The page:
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Did You Know?!
source : North Seattle Community College

Here are some unusual customs that you may find useful when hanging out with your friends or traveling in other countries.  Remember, not everyone from these cultures follows these norms, but they are traditional.

  Japanese people bow instead of shaking hands upon meeting someone.

  Bulgarians shake their haeads when they agree with something and nod if they disagree.

  Noisy eating in Chinese culture signifies that the food is being enjoyed.

  Japanese people always trade business cards and treat the cards with respect.

  If you admire an object in a Middle Eastern home, the host may feel obligated to offer it to you even if it is of special value to him, so don't praise an object for too long in someone's house!

  In Armenia, legend has it that if you are a woman and do not eat everything on your plate, you will marry an ugly man.

  The number 4 is bad luck in Korea and China.  If you are in an elevator in either one of those countries, you may see the letter "F" instead of "4" in floor numbers.  Some apartments skip the number 4, so you may have room numbers 102, 103, and 105 but not 104.  The number 4 is considered to be very lucky in Thailand!  Other lucky numbers are the number 8 in China and the number 7 in the US.

  Tibetans clap their hands to scare away evil spirits.

  When Koreans visit friends who just moved to new home, they usually buy  soap as a housewarming gift.  The hope is that the friends will get rich as quickly as the soap bubbles will form.

  In Chile, holding the palm upward and then spreading the fingers signals that someone is dumb.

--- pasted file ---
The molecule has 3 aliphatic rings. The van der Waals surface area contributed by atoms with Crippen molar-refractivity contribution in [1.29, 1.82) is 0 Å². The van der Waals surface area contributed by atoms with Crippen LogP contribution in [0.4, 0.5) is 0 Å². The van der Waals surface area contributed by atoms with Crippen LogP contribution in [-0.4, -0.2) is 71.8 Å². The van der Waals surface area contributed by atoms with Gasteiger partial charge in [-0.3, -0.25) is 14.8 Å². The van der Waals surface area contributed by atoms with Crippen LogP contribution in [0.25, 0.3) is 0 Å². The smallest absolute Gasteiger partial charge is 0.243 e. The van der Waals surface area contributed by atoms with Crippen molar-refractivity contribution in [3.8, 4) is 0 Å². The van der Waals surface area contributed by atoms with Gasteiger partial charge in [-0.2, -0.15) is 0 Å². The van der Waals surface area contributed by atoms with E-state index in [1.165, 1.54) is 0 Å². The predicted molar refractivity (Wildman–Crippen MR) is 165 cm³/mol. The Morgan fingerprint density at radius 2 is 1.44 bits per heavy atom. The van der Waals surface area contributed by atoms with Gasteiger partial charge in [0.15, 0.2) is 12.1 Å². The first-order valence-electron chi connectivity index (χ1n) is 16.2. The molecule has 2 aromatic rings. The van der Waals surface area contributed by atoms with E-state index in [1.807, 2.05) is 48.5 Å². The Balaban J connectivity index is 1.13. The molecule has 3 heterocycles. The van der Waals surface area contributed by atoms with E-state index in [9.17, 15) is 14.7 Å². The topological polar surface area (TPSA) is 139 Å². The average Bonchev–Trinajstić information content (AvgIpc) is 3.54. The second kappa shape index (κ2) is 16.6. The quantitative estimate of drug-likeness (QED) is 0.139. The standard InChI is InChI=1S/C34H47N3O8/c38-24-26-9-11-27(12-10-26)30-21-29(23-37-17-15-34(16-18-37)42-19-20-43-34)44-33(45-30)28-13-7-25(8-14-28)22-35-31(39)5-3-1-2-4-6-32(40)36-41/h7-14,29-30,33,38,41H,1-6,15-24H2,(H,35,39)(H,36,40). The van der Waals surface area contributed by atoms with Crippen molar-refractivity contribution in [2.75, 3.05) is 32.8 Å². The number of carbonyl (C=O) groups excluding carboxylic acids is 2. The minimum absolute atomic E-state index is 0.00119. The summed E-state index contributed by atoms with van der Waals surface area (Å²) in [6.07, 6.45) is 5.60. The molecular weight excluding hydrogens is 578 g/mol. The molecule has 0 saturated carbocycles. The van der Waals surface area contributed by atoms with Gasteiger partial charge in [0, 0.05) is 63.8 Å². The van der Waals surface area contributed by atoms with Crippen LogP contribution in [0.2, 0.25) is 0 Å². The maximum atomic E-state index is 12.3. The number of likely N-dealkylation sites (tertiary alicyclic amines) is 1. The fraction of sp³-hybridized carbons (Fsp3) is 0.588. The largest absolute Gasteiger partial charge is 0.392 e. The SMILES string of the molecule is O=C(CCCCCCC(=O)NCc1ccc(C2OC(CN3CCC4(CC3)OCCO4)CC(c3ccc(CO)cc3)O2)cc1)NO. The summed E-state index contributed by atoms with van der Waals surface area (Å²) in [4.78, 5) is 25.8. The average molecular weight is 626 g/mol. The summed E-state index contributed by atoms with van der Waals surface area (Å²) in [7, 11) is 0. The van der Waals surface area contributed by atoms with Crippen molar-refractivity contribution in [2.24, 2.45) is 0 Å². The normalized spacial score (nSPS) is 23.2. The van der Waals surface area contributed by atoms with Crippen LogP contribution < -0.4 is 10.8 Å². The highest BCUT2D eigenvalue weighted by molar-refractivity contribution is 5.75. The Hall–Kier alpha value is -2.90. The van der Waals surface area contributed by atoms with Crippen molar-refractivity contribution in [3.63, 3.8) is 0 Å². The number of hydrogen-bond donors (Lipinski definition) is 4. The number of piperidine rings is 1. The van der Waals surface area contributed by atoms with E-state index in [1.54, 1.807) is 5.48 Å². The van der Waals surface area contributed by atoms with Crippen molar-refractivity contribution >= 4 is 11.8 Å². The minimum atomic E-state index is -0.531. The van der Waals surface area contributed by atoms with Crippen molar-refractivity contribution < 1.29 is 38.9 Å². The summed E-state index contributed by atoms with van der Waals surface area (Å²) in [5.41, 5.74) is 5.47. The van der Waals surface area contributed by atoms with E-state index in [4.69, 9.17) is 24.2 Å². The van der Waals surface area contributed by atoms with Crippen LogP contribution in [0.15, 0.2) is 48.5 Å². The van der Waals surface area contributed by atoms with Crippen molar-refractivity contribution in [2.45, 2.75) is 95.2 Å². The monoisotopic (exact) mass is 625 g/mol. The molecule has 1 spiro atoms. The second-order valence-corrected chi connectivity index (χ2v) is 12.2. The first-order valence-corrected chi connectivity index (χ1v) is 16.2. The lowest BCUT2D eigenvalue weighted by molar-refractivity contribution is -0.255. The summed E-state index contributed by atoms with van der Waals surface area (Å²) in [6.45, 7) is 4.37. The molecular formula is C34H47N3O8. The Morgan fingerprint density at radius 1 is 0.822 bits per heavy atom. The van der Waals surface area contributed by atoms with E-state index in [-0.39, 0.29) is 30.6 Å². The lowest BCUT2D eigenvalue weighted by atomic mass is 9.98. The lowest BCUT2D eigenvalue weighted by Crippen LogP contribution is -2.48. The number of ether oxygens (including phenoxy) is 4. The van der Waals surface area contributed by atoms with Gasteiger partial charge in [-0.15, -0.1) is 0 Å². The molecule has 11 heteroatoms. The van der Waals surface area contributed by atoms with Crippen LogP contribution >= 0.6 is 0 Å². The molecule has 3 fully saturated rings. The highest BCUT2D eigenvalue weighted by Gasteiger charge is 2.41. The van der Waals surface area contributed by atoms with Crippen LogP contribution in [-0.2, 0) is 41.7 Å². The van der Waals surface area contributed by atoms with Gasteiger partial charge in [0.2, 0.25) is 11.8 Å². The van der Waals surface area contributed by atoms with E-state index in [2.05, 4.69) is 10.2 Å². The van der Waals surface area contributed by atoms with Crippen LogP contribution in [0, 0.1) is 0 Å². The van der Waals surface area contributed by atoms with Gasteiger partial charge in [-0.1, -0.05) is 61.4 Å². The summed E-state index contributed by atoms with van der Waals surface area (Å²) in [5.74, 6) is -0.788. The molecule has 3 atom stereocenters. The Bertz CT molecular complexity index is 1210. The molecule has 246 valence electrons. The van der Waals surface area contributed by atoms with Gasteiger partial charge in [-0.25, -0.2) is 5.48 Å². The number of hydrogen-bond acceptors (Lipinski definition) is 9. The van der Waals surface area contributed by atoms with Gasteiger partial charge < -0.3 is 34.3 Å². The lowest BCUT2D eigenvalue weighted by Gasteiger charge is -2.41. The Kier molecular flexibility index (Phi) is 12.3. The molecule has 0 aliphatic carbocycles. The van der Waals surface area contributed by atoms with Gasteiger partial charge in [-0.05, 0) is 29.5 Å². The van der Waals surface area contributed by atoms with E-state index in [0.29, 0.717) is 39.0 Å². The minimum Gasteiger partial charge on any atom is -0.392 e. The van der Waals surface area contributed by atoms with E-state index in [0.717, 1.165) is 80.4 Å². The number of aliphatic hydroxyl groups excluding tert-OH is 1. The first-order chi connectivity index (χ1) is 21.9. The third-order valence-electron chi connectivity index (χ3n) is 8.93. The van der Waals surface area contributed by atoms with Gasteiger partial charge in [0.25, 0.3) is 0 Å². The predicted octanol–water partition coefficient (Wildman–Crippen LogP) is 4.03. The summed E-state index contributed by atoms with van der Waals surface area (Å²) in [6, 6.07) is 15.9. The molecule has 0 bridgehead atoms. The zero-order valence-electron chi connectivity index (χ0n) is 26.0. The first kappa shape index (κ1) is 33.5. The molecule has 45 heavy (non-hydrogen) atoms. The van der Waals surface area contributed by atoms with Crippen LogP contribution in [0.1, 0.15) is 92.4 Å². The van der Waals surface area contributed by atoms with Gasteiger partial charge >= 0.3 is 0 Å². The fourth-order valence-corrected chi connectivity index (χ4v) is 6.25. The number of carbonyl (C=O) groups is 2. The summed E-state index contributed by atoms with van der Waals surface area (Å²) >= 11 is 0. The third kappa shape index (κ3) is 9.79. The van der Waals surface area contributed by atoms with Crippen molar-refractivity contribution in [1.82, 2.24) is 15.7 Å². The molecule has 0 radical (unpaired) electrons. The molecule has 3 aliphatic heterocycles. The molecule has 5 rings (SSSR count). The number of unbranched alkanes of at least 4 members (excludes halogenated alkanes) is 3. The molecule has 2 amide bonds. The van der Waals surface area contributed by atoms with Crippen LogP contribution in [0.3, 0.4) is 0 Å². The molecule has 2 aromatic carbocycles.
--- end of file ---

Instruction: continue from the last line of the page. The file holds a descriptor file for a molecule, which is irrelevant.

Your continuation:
In many regions of the world, people wear black clothes or armbands to show that they are in mourning; Muslims wear white.

  In Columbia, tapping the underside of the elbow with the fingers of the other hand suggests that someone is stingy.

  When Arabs receive gifts, it is a custom not to open it in front of the giver.  The same is expected when they give someone else a gift.

  Leather gifts are taboo items in Indian tradition.  This is because many Indians consider the cow a sacred animal and do not eat beef.

  Also in India, it is inappropriate to use of the left hand when eating.

  The American OK sign means money in Korea because the sign looks like a coin.

  It is customary for Egyptians, if offered anything, to refuse the first invitation and accept it only upon further insistence.

  To express appreciation, a Brazilian may pinch his earlobe between thumb and forefinger.

  Do not use your left hand when giving or receiving a business card, gift, or envelope in Tanzania.

  To beckon someone in Guatemala, extend your arm, palm down and move your fingers in a scratching motion.  In the US, you keep your palm up and do the same motion.

  In Saudi Arabia, avoid showing the sole of your shoe to someone as the sole is considered the lowest and dirties part of the body.

Now you know just a few customs from around the world that might make your travel and communication easier!  Thank you all for your submissions.
est. 9/1999
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